IT was Hollywood that showed me the power of hotel loyalty programs.
Remember that Up In The Air scene when George Clooney’s character, Ryan Bingham, swaggers up to the hotel check-in counter with the Hilton HHonors card in his wallet allowing him to jump the queue of people waiting to receive a room key?
“He just waltzes in and cuts the line,” the annoyed traveller at the front asks as last-to-arrive Ryan is served first.
“We reserve priority assistance for our Hilton HHonors members,” the hotel staffer explains unapologetically.
That’s when I decided to give hotel loyalty programs a chance – hey, who doesn’t want to cut in line after a 24-hour flight – and signed up for rewards giving me preferential treatment at hotels around the globe.
A couple of years later several international brands announced they were offering free in-house Wi-Fi to guests packing club cards and, tired of paying big bucks to use the internet, I signed up with a couple more companies and now rarely pay to get online while staying away from home.
Because I spend a reasonable amount of time on the road – more than the average leisure traveller but nowhere near Ryan Bingham’s number – I don’t quickly accumulate the points needed for free nights but do get the occasional room upgrade, complimentary welcome drinks, and the priceless early check-in after an all-night flight.
And it seems I’m not alone, with an Expedia survey conducted in April revealing Aussie travellers are “addicted to loyalty”, with 71 per cent of the population using at least one hotel program “in a bid to make travel dreams a reality”.
The study found 23 per cent of Australians use multiple accounts at once, such as a credit card combined with a hotel or airline program, and the tactic is working with 27 per cent redeeming rewards more than three times and 50 per cent adding memberships allowing them to book trips they otherwise may not take.
So, is it worth belonging to a hotel rewards system when you only spend a few nights a year away from home?
The short answer is yes.
Programs are free to join, points generally don’t expire if you spend one night a year in a brand property, most plans provide money-saving perks like free Wi-Fi, and many offer redemption options beyond complimentary nights including free flights.
In financial terms, “road warriors’’, are the ones clocking up dozens of stays in hotels and bragging about taking the family on annual vacations and not paying a cent for accommodation using points accumulated during work travel. Tourists can also save up to $30 a night enjoying the free Wi-Fi other guests pay to use.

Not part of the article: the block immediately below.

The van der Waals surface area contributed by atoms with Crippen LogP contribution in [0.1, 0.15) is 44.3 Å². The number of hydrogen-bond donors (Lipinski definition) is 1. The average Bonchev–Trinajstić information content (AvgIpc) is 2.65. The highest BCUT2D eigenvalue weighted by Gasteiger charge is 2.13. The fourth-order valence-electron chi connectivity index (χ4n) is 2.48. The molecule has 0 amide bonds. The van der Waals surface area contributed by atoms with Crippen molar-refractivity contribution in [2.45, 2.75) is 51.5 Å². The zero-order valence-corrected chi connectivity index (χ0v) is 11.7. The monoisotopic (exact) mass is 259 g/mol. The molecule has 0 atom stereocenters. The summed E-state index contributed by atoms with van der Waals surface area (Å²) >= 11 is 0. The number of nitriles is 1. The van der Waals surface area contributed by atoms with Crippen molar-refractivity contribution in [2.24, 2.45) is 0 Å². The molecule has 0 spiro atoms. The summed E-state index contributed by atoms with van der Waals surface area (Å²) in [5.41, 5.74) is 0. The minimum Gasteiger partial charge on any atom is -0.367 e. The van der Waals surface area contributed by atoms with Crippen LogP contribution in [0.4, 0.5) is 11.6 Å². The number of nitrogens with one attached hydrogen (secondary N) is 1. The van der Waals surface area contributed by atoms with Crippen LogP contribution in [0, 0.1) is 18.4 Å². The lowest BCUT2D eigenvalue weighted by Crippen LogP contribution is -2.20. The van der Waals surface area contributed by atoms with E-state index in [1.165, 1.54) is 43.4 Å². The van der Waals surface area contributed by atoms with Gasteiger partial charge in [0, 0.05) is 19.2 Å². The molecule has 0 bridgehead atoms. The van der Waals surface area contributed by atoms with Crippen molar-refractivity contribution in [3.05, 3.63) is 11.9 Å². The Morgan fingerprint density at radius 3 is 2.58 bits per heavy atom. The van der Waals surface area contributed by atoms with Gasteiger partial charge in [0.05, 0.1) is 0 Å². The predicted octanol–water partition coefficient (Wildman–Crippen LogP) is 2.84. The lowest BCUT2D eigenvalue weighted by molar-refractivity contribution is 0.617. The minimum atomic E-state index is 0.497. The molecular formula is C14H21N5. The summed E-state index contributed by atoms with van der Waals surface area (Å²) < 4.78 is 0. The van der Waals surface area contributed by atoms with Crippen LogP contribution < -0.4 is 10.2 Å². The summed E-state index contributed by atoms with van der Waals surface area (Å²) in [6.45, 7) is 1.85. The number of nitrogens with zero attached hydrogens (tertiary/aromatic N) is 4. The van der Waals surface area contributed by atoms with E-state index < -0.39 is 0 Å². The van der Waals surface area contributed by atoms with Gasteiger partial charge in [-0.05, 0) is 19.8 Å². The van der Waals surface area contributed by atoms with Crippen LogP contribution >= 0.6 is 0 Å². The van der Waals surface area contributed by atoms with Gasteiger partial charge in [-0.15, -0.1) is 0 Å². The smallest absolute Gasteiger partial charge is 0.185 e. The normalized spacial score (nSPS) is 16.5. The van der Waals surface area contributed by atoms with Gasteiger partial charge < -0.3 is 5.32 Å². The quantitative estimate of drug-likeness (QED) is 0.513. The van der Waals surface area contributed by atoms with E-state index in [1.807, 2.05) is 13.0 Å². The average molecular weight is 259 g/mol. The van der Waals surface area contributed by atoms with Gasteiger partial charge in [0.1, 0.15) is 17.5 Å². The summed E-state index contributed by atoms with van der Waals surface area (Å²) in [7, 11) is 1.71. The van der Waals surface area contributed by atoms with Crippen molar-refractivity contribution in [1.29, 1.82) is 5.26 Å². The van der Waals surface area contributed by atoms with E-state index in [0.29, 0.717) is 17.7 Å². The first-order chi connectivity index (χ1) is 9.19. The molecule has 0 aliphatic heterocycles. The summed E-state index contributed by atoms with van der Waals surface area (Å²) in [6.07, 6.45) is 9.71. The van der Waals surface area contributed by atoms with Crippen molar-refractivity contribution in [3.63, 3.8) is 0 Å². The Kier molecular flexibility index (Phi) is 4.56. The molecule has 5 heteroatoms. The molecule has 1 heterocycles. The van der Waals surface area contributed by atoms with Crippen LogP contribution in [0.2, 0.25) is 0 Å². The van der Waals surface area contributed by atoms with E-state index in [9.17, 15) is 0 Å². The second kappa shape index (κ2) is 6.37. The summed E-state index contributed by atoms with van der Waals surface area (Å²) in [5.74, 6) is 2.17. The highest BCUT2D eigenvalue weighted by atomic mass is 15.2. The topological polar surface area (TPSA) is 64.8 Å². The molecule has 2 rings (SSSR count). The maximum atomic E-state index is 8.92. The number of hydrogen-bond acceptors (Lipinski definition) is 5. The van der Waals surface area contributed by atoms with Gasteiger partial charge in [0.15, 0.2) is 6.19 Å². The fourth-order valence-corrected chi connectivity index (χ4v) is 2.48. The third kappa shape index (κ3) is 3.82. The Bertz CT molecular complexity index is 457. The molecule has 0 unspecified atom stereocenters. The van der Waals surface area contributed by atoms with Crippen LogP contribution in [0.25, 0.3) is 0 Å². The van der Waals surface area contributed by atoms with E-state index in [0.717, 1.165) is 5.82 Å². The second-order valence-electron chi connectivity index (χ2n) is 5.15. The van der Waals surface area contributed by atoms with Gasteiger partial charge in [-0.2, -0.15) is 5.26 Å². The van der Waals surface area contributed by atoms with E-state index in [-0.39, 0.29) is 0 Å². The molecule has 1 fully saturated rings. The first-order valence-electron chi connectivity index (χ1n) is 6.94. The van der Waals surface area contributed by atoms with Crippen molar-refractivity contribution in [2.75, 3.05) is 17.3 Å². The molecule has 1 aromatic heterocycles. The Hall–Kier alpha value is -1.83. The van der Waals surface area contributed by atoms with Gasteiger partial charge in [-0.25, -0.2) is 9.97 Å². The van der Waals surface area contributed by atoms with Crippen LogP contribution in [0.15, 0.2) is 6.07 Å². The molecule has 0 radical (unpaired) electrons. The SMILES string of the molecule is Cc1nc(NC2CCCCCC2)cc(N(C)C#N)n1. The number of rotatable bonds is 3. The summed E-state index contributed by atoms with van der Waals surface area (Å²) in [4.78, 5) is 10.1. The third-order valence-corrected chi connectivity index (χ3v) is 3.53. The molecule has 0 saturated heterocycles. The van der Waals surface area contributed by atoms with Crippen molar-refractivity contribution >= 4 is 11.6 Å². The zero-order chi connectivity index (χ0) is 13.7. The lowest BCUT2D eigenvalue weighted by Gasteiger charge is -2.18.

Ashley Hanson, Starwood’s regional director of sales and marketing, says his company’s loyalty program was crafted to offer everything from “perks to personalisation” at 1200 properties in 100 countries.
“Starwood Preferred Guests can earn points across the company’s 10 brands which can be redeemed for various benefits including free-night awards, room upgrades and late check-out, award flights on 350 major airlines without blackout dates, free wi-fi and welcome gifts,’’ he says.
“To get the most out of the program download the SPG app for iPhone which uses state-aware technology to create a personalised hotel stay, and use the app to access SPG Keyless, which is the industry’s first mobile and keyless entry system, allowing guests to use their smartphone as a key’’.
Here’s the good oil on what major players offer when it comes to hotel loyalty programs:
Starwood Preferred Guest
“SPGs” can earn and redeem points at St Regis, W Hotels, Luxury Collection, Tribute, Sheraton, Le Meridien, Westin, Four Points by Sheraton, Element, Aloft with the company promoting guests to higher membership levels on achieving set totals.
As starter level “preferred guests” customers earn two points for every “eligible US dollar spent”, with free nights available at 2000 points, and complimentary Wi-Fi when rooms are booked through the brand’s digital channels and innovations like Starwood Moments, which permit exclusive access to concerts and sports events.